Zoltán Kodály

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Kodály, Zoltán


Born Dec. 16, 1882, in Kecskemét; died Mar. 6, 1967, in Budapest. Hungarian composer, musicologist, folklorist, teacher, and public figure. One of the founders of the modern Hungarian national school of music. Member of the Hungarian Academy of Sciences (1945; president, 1946–49).

From 1900 to 1095, Kodály was a student in the philosophy department at the University of Sciences in Budapest. At the same time, he studied composition under J. Koessler at the Academy of Music. In 1907 he became a teacher of music theory at the academy; from 1908 to 1940 he was a professor of composition there. Kodály trained several generations of Hungarian musicians. While serving as the vice-president of the Academy of Music, Kodály in 1919 (during the existence of the Hungarian Soviet Republic) drafted plans for democratic reforms in music with B. Bartók. After the establishment of the Horthy regime, he was forced to interrupt his teaching activity until 1921.

In 1905, Kodály began collecting and studying Hungarian musical folklore (he compiled approximately 3,500 Hungarian folk songs and dances). He and B. Bartók were the most important researchers of Hungarian folk music. Kodály published collections of variants of folk tunes and a great deal of material concerning ethnology and musical folklore. His most significant research works include Pentatonic Scale in Magyar Folk Music and Magyar Folk Song.

Kodály’s best musical works, which include the opera Háry János (1926), Psalmus Hungarius (for tenor, chorus, and orchestra; 1923), symphonic variations (1939), orchestral dance music, choral works, and chamber music, are based on unique interpretations of national melodies, which are combined with contemporary musical expression. Kodály conducted his own works in Hungary and abroad. His music is distinguished by its pulsating energy and by the originality of its harmony, which is enriched by the use of a pentatonic scale and elements of mode and meter from Hungarian folk music.

Kodály became the president of the Hungarian Association of Musicians in 1947; he also served as the chairman of the Hungarian Musicology Society. He was awarded honorary doctorates at the universities of Cluj, Budapest, and Oxford. In 1958, Kodály was appointed the chairman of the music section of the Hungary-USSR Society. He was awarded the Kossuth Prize in 1948, 1952, and 1957.


Zoltan Kodai. Budapest, 1952. (Collection of articles.)
Martynov, I. Zoltan Kodai: 1882–1967. Moscow, 1970. (Bibliography, pp. 239–48.)
Emlékkönyv Kodály Zoltán. Budapest, 1953.
Young, P. M. Z. Kodaly: A Hungarian Musician. London, 1964.
Eösze, L. Kodály Zoltán. Budapest, 1971.
References in periodicals archive ?
Dutton Green The Chesterian Eric Blom Budapest Bela Bartok Musikblatter des Anbruch, The Chesterian Zoltan Kodaly La revue musicale Paris Henri Prunieres La revue musicale Darius Milhaud Madrid Adolfo Salazar The Chesterian Bucarest Alfredo The Chesterian Alessandresco Varsavia Mateus Glinski Musikblatter des Anbruch, The Chesterian Vienna Erwin Felber Musikblatter des Anbruch, Melos Karl Musikblatter des Anbruch, Geiringer Melos, The Dominant Hugo The Chesterian, Musica Fleischmann d'oggi Berlin Hugo Melos, Musikblatter des Leichtentritt Anbruch Buenos Aires Vittorio De Revista de musica Rubertis New York Massimo Zanotti The Chesterian, Musica Bianco d'oggi Table 4.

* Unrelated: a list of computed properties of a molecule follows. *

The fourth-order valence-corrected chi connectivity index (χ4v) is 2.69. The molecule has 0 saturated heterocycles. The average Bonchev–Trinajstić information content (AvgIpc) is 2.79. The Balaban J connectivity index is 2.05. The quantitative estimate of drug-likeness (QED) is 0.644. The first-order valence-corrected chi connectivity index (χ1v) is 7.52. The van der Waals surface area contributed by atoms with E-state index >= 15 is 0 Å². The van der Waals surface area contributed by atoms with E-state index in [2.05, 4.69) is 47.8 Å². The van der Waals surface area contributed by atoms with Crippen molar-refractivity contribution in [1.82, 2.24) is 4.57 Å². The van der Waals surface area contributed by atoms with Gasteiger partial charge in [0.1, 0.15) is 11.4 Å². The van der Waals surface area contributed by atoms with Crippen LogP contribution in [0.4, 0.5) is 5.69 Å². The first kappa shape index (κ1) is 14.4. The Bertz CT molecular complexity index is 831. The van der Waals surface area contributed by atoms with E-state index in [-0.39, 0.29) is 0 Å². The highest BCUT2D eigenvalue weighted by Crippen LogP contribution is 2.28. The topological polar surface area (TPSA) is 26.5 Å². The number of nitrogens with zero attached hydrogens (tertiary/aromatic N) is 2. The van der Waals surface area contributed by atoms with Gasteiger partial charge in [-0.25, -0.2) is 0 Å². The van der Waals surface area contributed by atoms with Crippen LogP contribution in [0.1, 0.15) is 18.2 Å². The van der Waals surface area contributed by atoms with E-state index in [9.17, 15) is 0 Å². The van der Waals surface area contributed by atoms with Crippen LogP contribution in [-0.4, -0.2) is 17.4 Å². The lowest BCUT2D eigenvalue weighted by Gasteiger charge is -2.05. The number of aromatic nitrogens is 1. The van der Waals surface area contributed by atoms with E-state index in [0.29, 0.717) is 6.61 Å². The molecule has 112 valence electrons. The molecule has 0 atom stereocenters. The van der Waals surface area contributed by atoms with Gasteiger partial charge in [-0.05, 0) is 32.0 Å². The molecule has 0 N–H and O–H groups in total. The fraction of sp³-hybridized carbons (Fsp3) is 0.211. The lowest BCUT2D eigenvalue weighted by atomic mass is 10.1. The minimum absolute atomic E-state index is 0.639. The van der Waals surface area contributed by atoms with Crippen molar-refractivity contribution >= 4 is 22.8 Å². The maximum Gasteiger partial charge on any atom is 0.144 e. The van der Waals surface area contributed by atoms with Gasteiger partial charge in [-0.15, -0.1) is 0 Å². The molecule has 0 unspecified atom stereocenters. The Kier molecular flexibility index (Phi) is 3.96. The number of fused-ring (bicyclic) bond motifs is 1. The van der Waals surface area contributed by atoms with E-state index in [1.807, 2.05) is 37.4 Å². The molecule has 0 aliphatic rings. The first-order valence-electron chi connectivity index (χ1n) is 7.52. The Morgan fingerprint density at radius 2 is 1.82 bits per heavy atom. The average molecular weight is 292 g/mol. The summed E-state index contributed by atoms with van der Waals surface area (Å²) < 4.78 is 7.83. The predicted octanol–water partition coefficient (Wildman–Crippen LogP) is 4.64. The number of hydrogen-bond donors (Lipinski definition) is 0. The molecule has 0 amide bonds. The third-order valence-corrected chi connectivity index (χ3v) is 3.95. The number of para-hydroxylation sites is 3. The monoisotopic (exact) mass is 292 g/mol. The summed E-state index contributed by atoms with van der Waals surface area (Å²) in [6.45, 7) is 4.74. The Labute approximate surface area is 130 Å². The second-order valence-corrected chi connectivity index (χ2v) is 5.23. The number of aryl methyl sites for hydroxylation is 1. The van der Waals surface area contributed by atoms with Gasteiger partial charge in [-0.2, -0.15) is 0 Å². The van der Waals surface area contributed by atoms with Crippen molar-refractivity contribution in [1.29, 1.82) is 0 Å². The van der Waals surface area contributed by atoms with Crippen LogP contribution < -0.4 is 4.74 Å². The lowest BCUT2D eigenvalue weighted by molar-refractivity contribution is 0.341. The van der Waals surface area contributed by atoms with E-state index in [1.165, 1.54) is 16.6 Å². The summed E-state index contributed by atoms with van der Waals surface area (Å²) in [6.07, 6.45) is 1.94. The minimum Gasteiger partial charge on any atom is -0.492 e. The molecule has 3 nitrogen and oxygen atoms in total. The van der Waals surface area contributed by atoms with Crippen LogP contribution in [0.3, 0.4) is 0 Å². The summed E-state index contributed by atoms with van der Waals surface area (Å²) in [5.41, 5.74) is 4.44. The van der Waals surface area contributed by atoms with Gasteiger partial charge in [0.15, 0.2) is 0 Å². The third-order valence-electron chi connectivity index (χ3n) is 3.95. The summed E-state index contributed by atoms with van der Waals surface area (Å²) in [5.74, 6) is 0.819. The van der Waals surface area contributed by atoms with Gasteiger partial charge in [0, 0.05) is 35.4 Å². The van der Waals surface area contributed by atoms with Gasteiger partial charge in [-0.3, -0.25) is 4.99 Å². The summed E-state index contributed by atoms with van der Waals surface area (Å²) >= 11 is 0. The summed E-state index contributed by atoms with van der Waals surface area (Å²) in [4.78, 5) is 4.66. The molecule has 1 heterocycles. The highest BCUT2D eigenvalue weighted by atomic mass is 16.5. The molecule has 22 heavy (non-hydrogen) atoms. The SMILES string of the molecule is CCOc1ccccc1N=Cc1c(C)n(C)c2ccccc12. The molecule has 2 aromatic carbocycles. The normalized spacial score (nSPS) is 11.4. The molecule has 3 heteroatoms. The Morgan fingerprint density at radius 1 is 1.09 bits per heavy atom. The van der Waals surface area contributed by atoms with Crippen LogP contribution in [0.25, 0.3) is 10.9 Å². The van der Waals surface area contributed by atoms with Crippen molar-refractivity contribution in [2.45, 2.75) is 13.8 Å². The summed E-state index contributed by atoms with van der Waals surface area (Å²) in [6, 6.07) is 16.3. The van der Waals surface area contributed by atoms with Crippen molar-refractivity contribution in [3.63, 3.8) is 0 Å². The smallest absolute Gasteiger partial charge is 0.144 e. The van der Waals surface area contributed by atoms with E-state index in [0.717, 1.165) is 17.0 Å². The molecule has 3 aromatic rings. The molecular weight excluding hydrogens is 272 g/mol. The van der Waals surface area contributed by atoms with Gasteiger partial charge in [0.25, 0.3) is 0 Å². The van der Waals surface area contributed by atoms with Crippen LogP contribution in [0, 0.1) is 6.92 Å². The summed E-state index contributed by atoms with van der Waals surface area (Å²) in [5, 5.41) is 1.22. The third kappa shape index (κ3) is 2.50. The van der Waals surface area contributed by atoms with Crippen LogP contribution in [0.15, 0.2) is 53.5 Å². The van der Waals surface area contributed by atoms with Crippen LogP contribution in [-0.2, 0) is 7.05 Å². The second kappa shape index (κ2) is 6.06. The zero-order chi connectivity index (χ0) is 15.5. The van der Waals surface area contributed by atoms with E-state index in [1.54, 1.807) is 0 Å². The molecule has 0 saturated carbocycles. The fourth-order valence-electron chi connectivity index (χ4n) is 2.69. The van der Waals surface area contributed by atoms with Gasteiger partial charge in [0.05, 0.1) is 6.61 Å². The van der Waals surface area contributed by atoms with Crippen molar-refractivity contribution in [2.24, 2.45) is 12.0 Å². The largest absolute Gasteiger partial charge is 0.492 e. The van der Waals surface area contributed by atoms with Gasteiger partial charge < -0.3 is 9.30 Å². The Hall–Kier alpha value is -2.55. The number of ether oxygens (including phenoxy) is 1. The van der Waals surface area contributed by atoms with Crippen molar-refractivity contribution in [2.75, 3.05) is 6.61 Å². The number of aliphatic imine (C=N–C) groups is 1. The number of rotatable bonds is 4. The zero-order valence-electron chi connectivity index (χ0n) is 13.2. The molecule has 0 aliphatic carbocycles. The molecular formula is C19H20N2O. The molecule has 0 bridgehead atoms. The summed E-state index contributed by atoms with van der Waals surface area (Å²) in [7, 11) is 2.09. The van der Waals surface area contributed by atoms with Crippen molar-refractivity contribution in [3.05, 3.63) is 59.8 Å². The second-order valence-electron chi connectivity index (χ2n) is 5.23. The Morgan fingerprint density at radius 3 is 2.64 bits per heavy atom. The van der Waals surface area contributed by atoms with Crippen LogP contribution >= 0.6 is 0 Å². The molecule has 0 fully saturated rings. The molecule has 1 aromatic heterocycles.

This was the creation of the first Hungarian Music Primary School, later named the Zoltan Kodaly Music Primary School (Houlahan & Tacka, 1998, 2008; Ittzes, 2006).
A more complete survey of Weores's influence on Hungarian music, including Ligeti, is available in Peter Laki, "Jenseits des Wortes: Die Sprachmagie von Sandor Weores in der ungarischen Musik von Zoltan Kodaly bis Peter Eotvos," Kosmoi: Peter Eotvos and der Hochschule fur Musik der Musik-Akademie der Stadt Basel--Schriften, Gesprache, Dokumente.
Si analizamos los dos primeros elementos, vemos lo siguiente: en la filosofia esta el fundamento, el pensamiento pedagogico de Zoltan Kodaly a partir del cual sus alumnos terminaron de consolidar el metodo.
Yn Budapest cawn hanes gwaith Franz Liszt a'r rhai a ddaeth ar ei l - Zoltan Kodaly a Bela Bartok.
In addition to the ICS residency, The Kodaly Pedagogical Institute of Music was opened in 1975, in honour of the internationally renowned Kecskemet musician and teacher, Zoltan Kodaly, [born in 1888], educating young musicians from all over the world.
Tomorrow's Taste Of The New World concert at the cathedral will feature works by Aaron Copland, Samuel Barber, Zoltan Kodaly, Gerald Finzi and Antonin Dvorak.
and the stories they tell about the city," but his extraordinarily rich source base allows him to tell these stories through the poetry of Attila Jozsef, the writing and cultural politics of Lajos Kassak, and the music of Zoltan Kodaly and Bela Bartok, to mention a few of many notable short sections of the book.
He attended the folk music seminar of Zoltan Kodaly, the founder of Hungarian ethnomusicology along with Bela Bartok in the early twentieth century, and this acquaintance, growing into active collaboration, proved decisive throughout his life.
So, by incorporating the basic concepts of Hungarian music educator Zoltan Kodaly (Kodaly is known for promoting the use of folk music of any given culture as the basis for teaching music effectively), Johnson created this new piano method through the utilization of many children songs and folk melodies from Mexico's folklore.
Joined by four stellar soloists, the choir presented a stirring program of music by the Hungarian composer Zoltan Kodaly, various solo songs from Russia, Armenia, and Croatia, and, most important, the American premiere of a two-year-old Mass by the Croatian composer, Igor Kuljeric.
One of them was Zoltan Kodaly (1882-1967), celebrated Hungarian composer-linguist-educator who remarked: